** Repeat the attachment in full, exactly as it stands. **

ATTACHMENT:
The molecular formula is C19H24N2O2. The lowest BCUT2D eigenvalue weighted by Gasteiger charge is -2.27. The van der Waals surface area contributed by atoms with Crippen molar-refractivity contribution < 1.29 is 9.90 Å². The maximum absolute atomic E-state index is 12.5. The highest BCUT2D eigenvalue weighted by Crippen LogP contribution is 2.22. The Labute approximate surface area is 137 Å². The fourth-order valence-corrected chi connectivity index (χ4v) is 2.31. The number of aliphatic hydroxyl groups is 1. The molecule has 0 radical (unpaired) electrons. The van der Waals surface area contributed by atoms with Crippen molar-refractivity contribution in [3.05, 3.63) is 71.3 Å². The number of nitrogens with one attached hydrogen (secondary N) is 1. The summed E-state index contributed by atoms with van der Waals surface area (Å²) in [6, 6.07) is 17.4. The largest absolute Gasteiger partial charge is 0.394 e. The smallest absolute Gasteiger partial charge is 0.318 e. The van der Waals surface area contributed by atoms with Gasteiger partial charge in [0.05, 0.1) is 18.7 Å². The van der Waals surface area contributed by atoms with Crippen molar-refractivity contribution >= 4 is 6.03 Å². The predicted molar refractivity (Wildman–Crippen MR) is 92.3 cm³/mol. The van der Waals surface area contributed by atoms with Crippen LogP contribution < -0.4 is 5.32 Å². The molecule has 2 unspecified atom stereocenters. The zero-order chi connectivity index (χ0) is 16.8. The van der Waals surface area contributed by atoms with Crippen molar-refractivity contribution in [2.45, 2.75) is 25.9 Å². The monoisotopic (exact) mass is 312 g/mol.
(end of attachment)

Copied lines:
The molecular formula is C19H24N2O2. The lowest BCUT2D eigenvalue weighted by Gasteiger charge is -2.27. The van der Waals surface area contributed by atoms with Crippen molar-refractivity contribution < 1.29 is 9.90 Å². The maximum absolute atomic E-state index is 12.5. The highest BCUT2D eigenvalue weighted by Crippen LogP contribution is 2.22. The Labute approximate surface area is 137 Å². The fourth-order valence-corrected chi connectivity index (χ4v) is 2.31. The number of aliphatic hydroxyl groups is 1. The molecule has 0 radical (unpaired) electrons. The van der Waals surface area contributed by atoms with Crippen molar-refractivity contribution in [3.05, 3.63) is 71.3 Å². The number of nitrogens with one attached hydrogen (secondary N) is 1. The summed E-state index contributed by atoms with van der Waals surface area (Å²) in [6, 6.07) is 17.4. The largest absolute Gasteiger partial charge is 0.394 e. The smallest absolute Gasteiger partial charge is 0.318 e. The van der Waals surface area contributed by atoms with Gasteiger partial charge in [0.05, 0.1) is 18.7 Å². The van der Waals surface area contributed by atoms with Crippen molar-refractivity contribution >= 4 is 6.03 Å². The predicted molar refractivity (Wildman–Crippen MR) is 92.3 cm³/mol. The van der Waals surface area contributed by atoms with Crippen LogP contribution < -0.4 is 5.32 Å². The molecule has 2 unspecified atom stereocenters. The zero-order chi connectivity index (χ0) is 16.8. The van der Waals surface area contributed by atoms with Crippen molar-refractivity contribution in [2.45, 2.75) is 25.9 Å². The monoisotopic (exact) mass is 312 g/mol.